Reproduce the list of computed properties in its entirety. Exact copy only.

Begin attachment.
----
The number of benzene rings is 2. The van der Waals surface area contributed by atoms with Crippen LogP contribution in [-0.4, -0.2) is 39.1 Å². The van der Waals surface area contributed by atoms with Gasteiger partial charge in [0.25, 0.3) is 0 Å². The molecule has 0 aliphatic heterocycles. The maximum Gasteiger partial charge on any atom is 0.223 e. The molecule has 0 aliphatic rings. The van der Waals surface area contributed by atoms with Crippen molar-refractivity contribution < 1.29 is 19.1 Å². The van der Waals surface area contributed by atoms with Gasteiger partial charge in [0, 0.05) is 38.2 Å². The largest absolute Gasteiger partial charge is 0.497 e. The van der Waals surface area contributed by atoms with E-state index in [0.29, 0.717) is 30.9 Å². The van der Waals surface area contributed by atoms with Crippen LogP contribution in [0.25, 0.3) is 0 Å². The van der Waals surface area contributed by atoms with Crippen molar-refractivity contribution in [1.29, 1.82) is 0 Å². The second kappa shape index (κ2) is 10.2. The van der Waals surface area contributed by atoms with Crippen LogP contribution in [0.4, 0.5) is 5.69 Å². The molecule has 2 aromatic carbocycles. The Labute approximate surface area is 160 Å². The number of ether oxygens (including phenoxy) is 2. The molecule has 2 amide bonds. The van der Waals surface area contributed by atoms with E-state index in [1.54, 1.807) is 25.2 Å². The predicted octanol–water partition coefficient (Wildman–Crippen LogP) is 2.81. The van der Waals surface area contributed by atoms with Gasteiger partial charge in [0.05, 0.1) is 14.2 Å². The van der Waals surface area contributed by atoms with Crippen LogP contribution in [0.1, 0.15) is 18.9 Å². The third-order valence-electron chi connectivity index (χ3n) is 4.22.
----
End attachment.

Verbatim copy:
The number of benzene rings is 2. The van der Waals surface area contributed by atoms with Crippen LogP contribution in [-0.4, -0.2) is 39.1 Å². The van der Waals surface area contributed by atoms with Gasteiger partial charge in [0.25, 0.3) is 0 Å². The molecule has 0 aliphatic heterocycles. The maximum Gasteiger partial charge on any atom is 0.223 e. The molecule has 0 aliphatic rings. The van der Waals surface area contributed by atoms with Crippen molar-refractivity contribution < 1.29 is 19.1 Å². The van der Waals surface area contributed by atoms with Gasteiger partial charge in [0, 0.05) is 38.2 Å². The largest absolute Gasteiger partial charge is 0.497 e. The van der Waals surface area contributed by atoms with E-state index in [0.29, 0.717) is 30.9 Å². The van der Waals surface area contributed by atoms with Crippen LogP contribution in [0.25, 0.3) is 0 Å². The van der Waals surface area contributed by atoms with Crippen molar-refractivity contribution in [1.29, 1.82) is 0 Å². The second kappa shape index (κ2) is 10.2. The van der Waals surface area contributed by atoms with Crippen LogP contribution in [0.4, 0.5) is 5.69 Å². The molecule has 2 aromatic carbocycles. The Labute approximate surface area is 160 Å². The number of ether oxygens (including phenoxy) is 2. The molecule has 2 amide bonds. The van der Waals surface area contributed by atoms with E-state index in [1.54, 1.807) is 25.2 Å². The predicted octanol–water partition coefficient (Wildman–Crippen LogP) is 2.81. The van der Waals surface area contributed by atoms with Gasteiger partial charge in [0.05, 0.1) is 14.2 Å². The van der Waals surface area contributed by atoms with Crippen LogP contribution in [0.1, 0.15) is 18.9 Å². The third-order valence-electron chi connectivity index (χ3n) is 4.22.